Gray says an antibody test outcome will not give you a prognosis. “It’s going to tell you that that person has been exposed and has formed an immune response. That’s all it’s going to tell you.”
Keeping the time-specific window in mind, someone who tests negative for an antibody test may have previously been infected, but their antibodies have already waned significantly enough that they are undetectable by the test. Similarly, if the antibody test is done too early, the body may not yet have mounted an antibody response, remembering that this follows a T-cell response. Adding to this, if the body clears the infection purely by a T-cell response before antibody production, an antibody test will not be a useful tool.
This is why the idea that antibody tests could potentially be used as verification or proof of immunity still requires experimental evidence, so further research is needed, says Blackburn.
With vaccine immunity, Gray says it’s unclear what this could be as there is not yet enough available data from ongoing trials. He explains that looking at other vaccines, protective immunity comes from a combination of neutralising antibodies (IgG) and a T-cell response. Recent data released from the Oxford vaccine trial in the UK found that people who were vaccinated had both neutralising antibody responses and good T-cell responses, says Gray.
“I’ve worked in the field of HIV vaccines for 20-odd years and I know that this can mean nothing. We’ve found very good immune responses to other vaccine candidates, but when it translates to protection, it doesn’t. We have to be very cautious with how we interpret the science,” he warns.
Blackburn adds that the trial currently underway in South Africa on the Oxford vaccine is still a Phase I/II safety trial, which strictly seeks to demonstrate that the vaccine doesn’t cause any side effects or harm.
“It’s not really designed to see whether it provides benefit. That comes in efficacy trials which are substantially larger, but of course people are looking as early as possible including in the phase I/II trial to see if there are hints that it might provide some protection,” he says.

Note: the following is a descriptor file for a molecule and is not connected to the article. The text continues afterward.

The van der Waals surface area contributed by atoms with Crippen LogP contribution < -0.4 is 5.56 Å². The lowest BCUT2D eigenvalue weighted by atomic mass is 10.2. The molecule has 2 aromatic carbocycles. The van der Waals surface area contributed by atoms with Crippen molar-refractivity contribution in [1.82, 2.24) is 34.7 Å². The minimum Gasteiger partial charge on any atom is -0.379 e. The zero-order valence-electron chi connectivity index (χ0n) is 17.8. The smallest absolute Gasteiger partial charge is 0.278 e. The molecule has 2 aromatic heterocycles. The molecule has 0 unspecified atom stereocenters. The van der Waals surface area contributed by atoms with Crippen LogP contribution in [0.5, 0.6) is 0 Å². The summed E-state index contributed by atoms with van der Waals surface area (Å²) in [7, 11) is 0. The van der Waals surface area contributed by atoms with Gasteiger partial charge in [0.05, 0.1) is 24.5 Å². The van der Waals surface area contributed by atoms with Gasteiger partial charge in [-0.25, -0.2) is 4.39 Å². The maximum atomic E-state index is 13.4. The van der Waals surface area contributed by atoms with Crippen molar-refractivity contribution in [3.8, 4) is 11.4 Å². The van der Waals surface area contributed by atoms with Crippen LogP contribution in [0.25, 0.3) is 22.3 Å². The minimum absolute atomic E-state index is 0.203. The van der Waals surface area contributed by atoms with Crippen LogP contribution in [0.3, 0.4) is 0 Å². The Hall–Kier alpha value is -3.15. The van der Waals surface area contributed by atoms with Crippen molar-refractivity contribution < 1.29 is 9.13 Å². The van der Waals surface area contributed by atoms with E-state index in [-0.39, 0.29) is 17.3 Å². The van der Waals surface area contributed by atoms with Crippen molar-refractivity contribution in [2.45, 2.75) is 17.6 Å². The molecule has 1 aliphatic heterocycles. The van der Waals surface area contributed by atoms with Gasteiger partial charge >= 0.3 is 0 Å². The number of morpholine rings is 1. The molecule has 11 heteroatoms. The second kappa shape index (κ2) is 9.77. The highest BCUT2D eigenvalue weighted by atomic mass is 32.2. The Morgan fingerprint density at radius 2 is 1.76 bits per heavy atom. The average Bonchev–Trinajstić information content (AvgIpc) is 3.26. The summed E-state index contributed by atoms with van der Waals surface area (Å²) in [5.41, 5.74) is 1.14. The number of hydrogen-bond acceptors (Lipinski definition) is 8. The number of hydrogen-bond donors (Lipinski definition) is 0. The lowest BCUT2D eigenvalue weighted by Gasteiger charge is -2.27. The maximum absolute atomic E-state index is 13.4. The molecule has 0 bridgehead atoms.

Protection from a vaccine depends on memory
Gray says the immune system’s response to a vaccine all depends on memory T and B-cells, and a good memory B-cell response induced from a vaccine is different from a natural immune response.
“When you have a natural infection, we know the immune response – and especially the antibodies – wanes fairly rapidly. That’s a natural response. What we want with a vaccine is quite the opposite, and the way we elicit a response from a vaccine is potentially different from natural infection.
“What we’re looking for are those memory B-cells and memory T-cells. Although we don’t know enough about natural infection [of SARS-CoV-2], right now we know nothing about a vaccine response related to protection. That’s why the next phase of the trials is important as this will tell us whether we have provided protective immunity,” he says.
“In classic immunology, when you’ve been infected with a virus or bacterium, you generate an initial antibody response to that infection and later one would hope that your immune system develops these memory B-cells as well. So, when you’re later re-exposed to the same pathogen, you’ve got a memory and you’ll respond more quickly next time,” adds Blackburn.
However, research is needed to tell us whether a natural SARS-CoV-2 infection produces these much-needed memory cells in individuals.
“The goal of a vaccine is not to produce a high [concentration] of antibodies that is there in perpetuity. The goal of the vaccination is to produce the memory B-cell and memory T-cell responses. Providing this happens, and there is no antigenic drift [change in the coating] in the virus (like that of flu), then in principle you should be protected for life. If there is antigenic drift or you don’t generate a memory B-cell response, then the solution would be repeat vaccinations,” says Blackburn.
“I think we still know so little,” says Gray. “We don’t know what a vaccine response that could cause protection would be.
“We know about antibodies, but the longer the disease and the pandemic runs its course, whatever direct trajectory it takes in South Africa and the globe, as we speak, we currently just know the tip of the iceberg.” DM/MC